I am trying to get working my first Mosfet H bridge. My H bridge characteristics are:

  • 12v power supply
  • 3.5A max current
  • I need to control the bridge from a microcontroller 5V output
  • About 30KHz PWM

I am driving it from a 4N35 opto-isolator which is controlled by a 5V signal from a microcontroller with a frequency of about 25-30KHz.

enter image description here

As you can see on the left, I use the opto-isolator to drive two BJTs in push-pull configuration that controls H bridge's left side. The problem I can't get a clean signal from the opto-isolator even when my input is a perfect square wave. Also, it never reaches 0V and I think this will heat up the Mosfte am I right?

I have read here about Mosfet H bridges and designed it according to what I read. Am I missing something else?

enter image description here

  • 1
    \$\begingroup\$ why are you opto-isolating this control circuit? It all seems pretty safe to me, just make sure there is series resistors and clamp diodes on the control signal lines, or use a simple op-amp voltage buffer to isolate your microcontroller from possible feedback spikes generated by switching/reversing direction of your motors. \$\endgroup\$
    – KyranF
    Apr 18, 2014 at 2:22

2 Answers 2


It's not getting to zero because the Current Transfer Ratio of your optoisolator is not high enough. You need to have about 3-5x better to be safe. The lowest grade of 4N35 has a CTR of 40%, meaning you might be able to drive a 4-5K pullup safely. So your pullup is too low.

The reason your rise time is so sluggish is that the pullup is too high for clean square waves at 30kHz. Here (from a datasheet) is the rise time vs. load resistance:

enter image description here

Phototransistors are just not very good for this sort of application. Fortunately, there's a very similar (in ease of application) part that should work for you- the "Logic Output" optocoupler with Schmitt trigger action, for example the H11L1M.

enter image description here

This part is okay with a 12V supply (operating range to 15V), and will sink 16mA with less than 400mV drop, so your 12mA from the 1K pullup will be fine. Turn on and off times are 4usec maximum (1.0/1.2 usec typical) and the rise and fall times are 100nsec typical.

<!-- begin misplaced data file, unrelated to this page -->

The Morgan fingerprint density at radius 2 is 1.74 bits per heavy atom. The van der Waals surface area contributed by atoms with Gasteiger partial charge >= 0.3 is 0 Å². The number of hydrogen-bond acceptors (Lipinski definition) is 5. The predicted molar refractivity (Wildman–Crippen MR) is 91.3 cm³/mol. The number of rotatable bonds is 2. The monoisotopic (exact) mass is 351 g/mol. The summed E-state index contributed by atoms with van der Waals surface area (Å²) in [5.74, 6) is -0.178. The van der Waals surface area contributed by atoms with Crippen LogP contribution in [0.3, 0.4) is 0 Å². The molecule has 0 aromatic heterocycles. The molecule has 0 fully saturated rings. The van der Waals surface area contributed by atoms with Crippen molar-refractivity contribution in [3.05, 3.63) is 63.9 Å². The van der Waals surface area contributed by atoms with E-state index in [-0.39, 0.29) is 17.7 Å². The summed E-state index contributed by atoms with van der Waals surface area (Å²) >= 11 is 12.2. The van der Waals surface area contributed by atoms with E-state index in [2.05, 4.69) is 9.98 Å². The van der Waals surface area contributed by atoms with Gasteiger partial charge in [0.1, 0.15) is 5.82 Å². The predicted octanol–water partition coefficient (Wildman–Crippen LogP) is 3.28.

• \$\begingroup\$ Hooo I see. Never found timing charts in the datasheet I was looking at. Thank you! Anything else I should consider in the Mosfet Bridge? \$\endgroup\$
    – Andres
    Apr 18, 2014 at 2:36
  • \$\begingroup\$ @Andres Nothing stands out. \$\endgroup\$ Apr 18, 2014 at 2:39
  • \$\begingroup\$ FWIW, this behaves similarly to a 4N25, which is 70% typical CTR (20% min). \$\endgroup\$ Apr 18, 2014 at 5:24

In part, I have to disagree with Spehro. He is dead on about the response time of the 4N35.

I think he's wrong about the CTR. The data sheet says 100% CTR at your current levels, and this should give an adequate margin. But it's easy to check - look at the actual 4N35 levels rather than your current buffer output. I suspect that you'll find the voltage does go to zero.

I think your problem is the topology of your current buffer (Q5/Q6). This doesn't behave well near its limits. this configuration is usually used for boosting linear currents, such as +/- 10v with +/- 15 volt power supplies. At zero base drive Q5 will be turned off, but for low output levels there is no base current being pulled from Q6, either. You wouldn't expect to pull down to more than about .7 volts. For what you're trying to do, if you must use this topology, you should be driving the Q5/Q6 and Q7/Q8 bases to Vcc + .7v and Gnd - .7v in order to turn on the appropriate transistors. At any rate, check the buffer input levels rather than the outputs. In this case, you may not be in real trouble, since a ZN44 won't turn on hard with only 2 volts Vgs.

And I don't know how you're connecting them, but you're showing separate input and output grounds (GND and 0V), but you're referencing XSC1 to the input ground while measuring an output voltage - and if they're not properly tied together they may be drifting, giving you an apparent offset.

Finally, your H-bridge gates are connected wrong. You want do drive Q1/Q4 together, not Q3/Q4, and Q2/Q3, not Q1/Q2.

  • \$\begingroup\$ There's at least one 4N35 that has 40% CTR digikey.com/product-detail/en/4N35%28SHORT,F%29/4N35SHORTF-ND/… and 40% is the limit over temperature for the standard 4N35. I dunno what the model uses. \$\endgroup\$ Apr 18, 2014 at 3:51
  • \$\begingroup\$ Yes with push-pull I can't go below 0.7V. I am using it only to provide more current to Mosfet gates for switching, will a simple resistor be enough? The gates are connected correctly because they are P and N channel, when one turns on the other turns off. \$\endgroup\$
    – Andres
    Apr 18, 2014 at 4:51
  • \$\begingroup\$ Spehro - Yes, that's possible, although since this is Spice, not wireworld, I'd guess probably not. At any rate, actually putting the probe on the 4N35 would remove all doubt. \$\endgroup\$ Apr 18, 2014 at 15:11
  • \$\begingroup\$ Andres - Oops, sorry about the gates. My bad. Although you don't want to do what you're doing, any ways. Consider what will happen when the booster output is at 6 volts: both MOSFETs will be turned on quite hard, giving you a major current spike (this is what's referred to as "shoot-through"). At any rate, you need to change it. As for your driver circuit, you do need a current booster, and a resistor won't cut it. It's just that what you've got won't do the job, either, if you want to guarantee 0 volts drive to your MOSFETs, which was one of your original complaints. \$\endgroup\$ Apr 18, 2014 at 15:21

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